How to Live Like St. Dominic
BOOK EXCERPT: ‘St. Dominic’s Way of Life’
Editor’s Note: The following excerpts of St. Dominic’s Way of Life (OSV, 2021) are reprinted with permission.
Saint Dominic offers us a way to be truly changed — as he was — by the Gospel. To bear wrongs patiently, to have a docile heart, to contemplate divine things, to love holy teaching, to thirst for justice, to hope confidently in God: This is a saintly way of acting. To follow his way of life means to become salt and light, transformed by having met Christ and lived by his grace and love.
Dominic’s way of life is not simply for the men and women in the Order of Preachers — nuns, friars, active religious sisters, priestly fraternities, and laity. His response to the gratuitous gift of God is truly encouraging for all and, for that matter, is worth copying! Dominic longed to give himself over completely to the project of divine love. In the daily sacrifices of his Gospel labors, he demonstrated the keys to understanding authentic friendship, discipleship, and evangelization.
Like Dominic, we must respond to God’s love with love. Making present in our lives the charity of Christ is not optional. In the New Testament, love is a command, not a suggestion. But we all know that the love of the saints takes many forms. Dominic’s way of life reveals the shape and nature of his love of Christ. Centuries after Dominic, we can and should adopt this form in our own lives.
Although first conceived of in the Middle Ages, Dominic’s way of life is ever new. The proof is in the vibrancy of the Dominican Order today. Dominic’s way of life is not a dying project. On the contrary, it is very much alive. His is a love that burns brightly still.
In this book, we will turn to the project of examining Saint Dominic’s way of life. We will gaze closely at his somewhat hidden sainthood. By considering the quality of his love, it is possible to discover that this great saint is not far from us after all. We can still study his teaching, learn from him, and honor him. In so doing, our love will be purified, as was Dominic’s love. Then our hearts will be bound with greater affection to God, who order and directs all things. ...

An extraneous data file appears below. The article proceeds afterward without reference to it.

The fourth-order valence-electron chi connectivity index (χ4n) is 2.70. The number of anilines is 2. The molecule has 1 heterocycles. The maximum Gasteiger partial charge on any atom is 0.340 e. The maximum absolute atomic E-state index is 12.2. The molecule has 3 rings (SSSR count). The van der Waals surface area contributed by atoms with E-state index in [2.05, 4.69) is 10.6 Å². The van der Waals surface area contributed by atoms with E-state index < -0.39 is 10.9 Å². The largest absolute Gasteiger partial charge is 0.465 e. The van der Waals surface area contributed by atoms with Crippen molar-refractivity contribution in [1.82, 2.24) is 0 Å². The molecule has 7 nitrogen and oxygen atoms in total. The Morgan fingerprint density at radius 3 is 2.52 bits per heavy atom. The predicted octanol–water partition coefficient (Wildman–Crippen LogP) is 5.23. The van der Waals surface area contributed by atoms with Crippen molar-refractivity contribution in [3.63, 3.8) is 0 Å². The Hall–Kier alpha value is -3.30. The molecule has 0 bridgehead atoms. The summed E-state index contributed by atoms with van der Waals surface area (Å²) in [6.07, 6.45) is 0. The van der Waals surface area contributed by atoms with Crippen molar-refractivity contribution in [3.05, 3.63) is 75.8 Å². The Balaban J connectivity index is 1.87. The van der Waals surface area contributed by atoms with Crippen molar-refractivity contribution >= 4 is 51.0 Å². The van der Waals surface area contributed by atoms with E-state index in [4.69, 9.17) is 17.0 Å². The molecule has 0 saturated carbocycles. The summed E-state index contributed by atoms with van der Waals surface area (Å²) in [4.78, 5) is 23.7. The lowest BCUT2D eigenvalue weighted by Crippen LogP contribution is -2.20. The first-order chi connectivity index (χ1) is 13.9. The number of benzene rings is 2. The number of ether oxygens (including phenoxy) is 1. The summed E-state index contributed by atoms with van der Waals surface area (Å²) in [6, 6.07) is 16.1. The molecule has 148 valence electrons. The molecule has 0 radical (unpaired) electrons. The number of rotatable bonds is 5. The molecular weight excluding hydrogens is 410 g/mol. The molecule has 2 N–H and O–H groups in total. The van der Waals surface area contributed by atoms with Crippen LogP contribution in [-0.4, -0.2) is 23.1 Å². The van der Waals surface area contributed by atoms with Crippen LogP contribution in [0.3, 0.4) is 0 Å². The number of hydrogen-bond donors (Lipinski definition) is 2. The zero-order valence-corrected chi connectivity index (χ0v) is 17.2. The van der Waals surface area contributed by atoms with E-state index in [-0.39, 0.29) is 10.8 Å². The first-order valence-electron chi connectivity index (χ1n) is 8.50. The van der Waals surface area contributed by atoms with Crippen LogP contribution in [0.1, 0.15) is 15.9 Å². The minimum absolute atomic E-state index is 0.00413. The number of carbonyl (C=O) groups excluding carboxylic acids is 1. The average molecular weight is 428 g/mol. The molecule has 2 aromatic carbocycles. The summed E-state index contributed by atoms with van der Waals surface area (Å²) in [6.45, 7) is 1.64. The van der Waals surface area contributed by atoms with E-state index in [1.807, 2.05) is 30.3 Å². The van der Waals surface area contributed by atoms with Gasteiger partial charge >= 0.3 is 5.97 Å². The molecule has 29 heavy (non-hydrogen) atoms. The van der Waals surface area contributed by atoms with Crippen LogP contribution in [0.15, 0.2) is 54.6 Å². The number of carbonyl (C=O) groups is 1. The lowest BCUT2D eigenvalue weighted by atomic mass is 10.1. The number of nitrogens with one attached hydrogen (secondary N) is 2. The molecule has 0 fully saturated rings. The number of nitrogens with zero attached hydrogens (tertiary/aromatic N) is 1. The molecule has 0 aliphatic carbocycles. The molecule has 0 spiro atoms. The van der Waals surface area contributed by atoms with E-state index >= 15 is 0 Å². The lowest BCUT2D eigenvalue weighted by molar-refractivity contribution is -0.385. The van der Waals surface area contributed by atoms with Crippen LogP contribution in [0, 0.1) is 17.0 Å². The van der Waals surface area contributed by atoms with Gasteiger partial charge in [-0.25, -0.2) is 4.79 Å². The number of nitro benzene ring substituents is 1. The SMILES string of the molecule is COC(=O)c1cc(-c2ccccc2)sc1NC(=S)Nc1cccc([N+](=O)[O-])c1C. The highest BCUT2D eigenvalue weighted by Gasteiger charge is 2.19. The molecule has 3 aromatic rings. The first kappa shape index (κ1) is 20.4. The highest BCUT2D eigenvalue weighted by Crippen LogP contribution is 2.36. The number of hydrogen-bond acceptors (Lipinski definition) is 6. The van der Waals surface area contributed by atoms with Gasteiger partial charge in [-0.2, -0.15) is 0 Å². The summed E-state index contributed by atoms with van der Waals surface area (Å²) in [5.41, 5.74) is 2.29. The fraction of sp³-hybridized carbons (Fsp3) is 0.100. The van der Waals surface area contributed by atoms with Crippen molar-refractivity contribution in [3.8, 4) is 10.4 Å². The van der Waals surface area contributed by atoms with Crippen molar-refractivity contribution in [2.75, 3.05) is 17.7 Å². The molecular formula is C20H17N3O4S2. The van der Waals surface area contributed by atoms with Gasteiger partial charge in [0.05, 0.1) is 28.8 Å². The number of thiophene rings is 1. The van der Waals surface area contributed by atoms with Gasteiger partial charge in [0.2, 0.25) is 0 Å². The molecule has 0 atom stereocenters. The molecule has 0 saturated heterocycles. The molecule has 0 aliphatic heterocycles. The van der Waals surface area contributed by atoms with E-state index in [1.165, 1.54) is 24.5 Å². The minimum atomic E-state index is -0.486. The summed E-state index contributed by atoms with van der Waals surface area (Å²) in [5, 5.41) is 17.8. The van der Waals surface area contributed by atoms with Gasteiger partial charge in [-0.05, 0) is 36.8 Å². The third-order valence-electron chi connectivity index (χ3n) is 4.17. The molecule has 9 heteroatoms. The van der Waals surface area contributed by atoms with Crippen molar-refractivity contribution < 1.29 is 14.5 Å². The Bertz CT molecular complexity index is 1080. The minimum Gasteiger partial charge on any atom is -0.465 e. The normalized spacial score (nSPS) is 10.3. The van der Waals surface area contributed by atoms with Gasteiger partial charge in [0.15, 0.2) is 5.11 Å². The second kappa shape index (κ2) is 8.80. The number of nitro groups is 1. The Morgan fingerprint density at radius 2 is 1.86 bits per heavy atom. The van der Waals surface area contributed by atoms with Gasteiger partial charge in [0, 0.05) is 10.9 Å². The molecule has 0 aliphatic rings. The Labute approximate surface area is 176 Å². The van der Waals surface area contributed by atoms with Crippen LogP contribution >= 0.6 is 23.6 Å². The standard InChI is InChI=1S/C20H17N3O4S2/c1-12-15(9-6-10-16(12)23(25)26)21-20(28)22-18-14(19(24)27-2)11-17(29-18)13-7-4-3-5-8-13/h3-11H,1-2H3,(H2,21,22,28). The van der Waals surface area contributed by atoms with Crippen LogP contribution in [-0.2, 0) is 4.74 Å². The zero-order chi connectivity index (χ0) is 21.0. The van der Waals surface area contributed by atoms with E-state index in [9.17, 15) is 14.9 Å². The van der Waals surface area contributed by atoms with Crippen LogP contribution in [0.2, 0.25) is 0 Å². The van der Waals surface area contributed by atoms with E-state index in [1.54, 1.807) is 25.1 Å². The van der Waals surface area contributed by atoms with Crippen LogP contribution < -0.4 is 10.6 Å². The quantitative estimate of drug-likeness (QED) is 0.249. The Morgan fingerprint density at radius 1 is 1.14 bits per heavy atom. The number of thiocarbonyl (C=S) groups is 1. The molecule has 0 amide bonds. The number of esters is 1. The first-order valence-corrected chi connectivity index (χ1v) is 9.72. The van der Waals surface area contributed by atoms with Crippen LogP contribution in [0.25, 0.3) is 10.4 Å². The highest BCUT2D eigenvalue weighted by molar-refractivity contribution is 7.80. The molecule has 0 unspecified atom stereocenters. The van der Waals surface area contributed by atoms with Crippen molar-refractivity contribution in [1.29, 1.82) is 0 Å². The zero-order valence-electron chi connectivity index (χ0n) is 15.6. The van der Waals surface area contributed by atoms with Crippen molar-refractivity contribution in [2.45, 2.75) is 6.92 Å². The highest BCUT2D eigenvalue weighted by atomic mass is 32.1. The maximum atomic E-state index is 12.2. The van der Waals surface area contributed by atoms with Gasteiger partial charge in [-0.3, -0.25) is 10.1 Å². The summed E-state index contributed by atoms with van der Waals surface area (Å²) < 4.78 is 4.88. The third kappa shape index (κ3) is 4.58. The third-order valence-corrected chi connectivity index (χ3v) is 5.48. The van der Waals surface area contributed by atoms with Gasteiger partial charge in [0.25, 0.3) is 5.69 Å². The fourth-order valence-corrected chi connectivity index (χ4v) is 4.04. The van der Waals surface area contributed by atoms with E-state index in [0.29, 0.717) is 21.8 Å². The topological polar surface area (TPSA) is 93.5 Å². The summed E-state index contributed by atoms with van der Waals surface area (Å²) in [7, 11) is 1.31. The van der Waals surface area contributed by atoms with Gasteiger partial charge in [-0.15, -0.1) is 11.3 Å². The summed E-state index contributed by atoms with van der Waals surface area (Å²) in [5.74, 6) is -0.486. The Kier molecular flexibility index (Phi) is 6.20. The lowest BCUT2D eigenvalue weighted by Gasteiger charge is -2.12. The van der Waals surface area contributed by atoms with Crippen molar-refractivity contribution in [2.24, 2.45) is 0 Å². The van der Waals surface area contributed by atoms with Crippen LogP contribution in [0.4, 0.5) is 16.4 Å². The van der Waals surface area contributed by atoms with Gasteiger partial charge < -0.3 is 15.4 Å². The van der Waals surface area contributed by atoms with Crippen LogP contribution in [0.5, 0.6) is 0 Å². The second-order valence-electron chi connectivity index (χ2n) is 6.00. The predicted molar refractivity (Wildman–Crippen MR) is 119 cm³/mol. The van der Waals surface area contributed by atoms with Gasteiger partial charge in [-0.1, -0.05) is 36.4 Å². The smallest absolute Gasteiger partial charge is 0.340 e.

THE ATTRACTION OF HOLINESS
One characteristic that surfaces again and again in the accounts of Saint Dominic’s life is his attitude and demeanor toward all. Blessed Jordan of Saxony describes him in this way:
More splendid than the miracles were his sublime character and burning zeal, which indisputably proved him a true vessel of honor and grace, a vessel adorned with every precious stone. His mind always retained its usual calm, unless he was stirred by compassion and mercy; and, because a joyful heart begets a cheerful face, he manifested the peaceful harmony within his soul by his cordial manner and his pleasant countenance. … And, while the joy which shone in his features bore witness to a clear conscience, the light of his countenance was not cast down to the ground. This cheerfulness is what enabled him so easily to win everyone’s affection, for, as soon as they looked at him, they were captivated. No matter where he happened to be, whether on a journey with his companions or in the house of a stranger, or even in the presence of princes, prelates, or other dignitaries, his conversation was always edifying and abounded with allusions which would draw his hearers toward love for Christ and away from love of the world. At all times his words and his works proclaimed him a man of the Gospel. During the day, none was more affable, none more pleasant to his brethren or associates. (Jordan of Saxony, The Libellus, 76).
What stands out in Blessed Jordan’s description is that Dominic’s attraction and contagious personality drew people to him not for his own sake but for the sake of leading others to Christ.
In recounting his experience of Saint Dominic, Paul of Venice, a Dominican priest from Bologna, testified that he “never saw [Dominic] angry, upset, or troubled, even when tired out by traveling; he never gave way to passion, but was always calm, joyful in tribulations, and patient in adversities” (The Process of Canonization at Bologna, 129).
Ralph of Faenza, another Dominican priest who knew Dominic in Bologna, recounts, “[Dominic] was always cheerful and pleasant; a comforter of the brethren, he was patient, merciful and kind” (The Process of Canonization at Bologna, 120).
Time and again Dominic’s love for Christ, for the brethren, for his religious life, and for preaching defined and gave shape to his relationships. And as his sphere of influence began to grow, it shaped the way in which his friars and sisters would live the Dominican life.
Too often the path to holiness is thought of as something austere and oppressive, something that takes away our humanity and individuality. But nothing could be further from the truth. God’s grace is the source of holiness, and it is that grace that frees us from sin and brokenness and allows us to become the men and women God created us to be. And what is more, this life of holiness and freedom is eminently good and attractive. This is why people have been drawn to the saints throughout the centuries: They are examples of happiness and fulfillment. Holiness is contagious; it is compelling.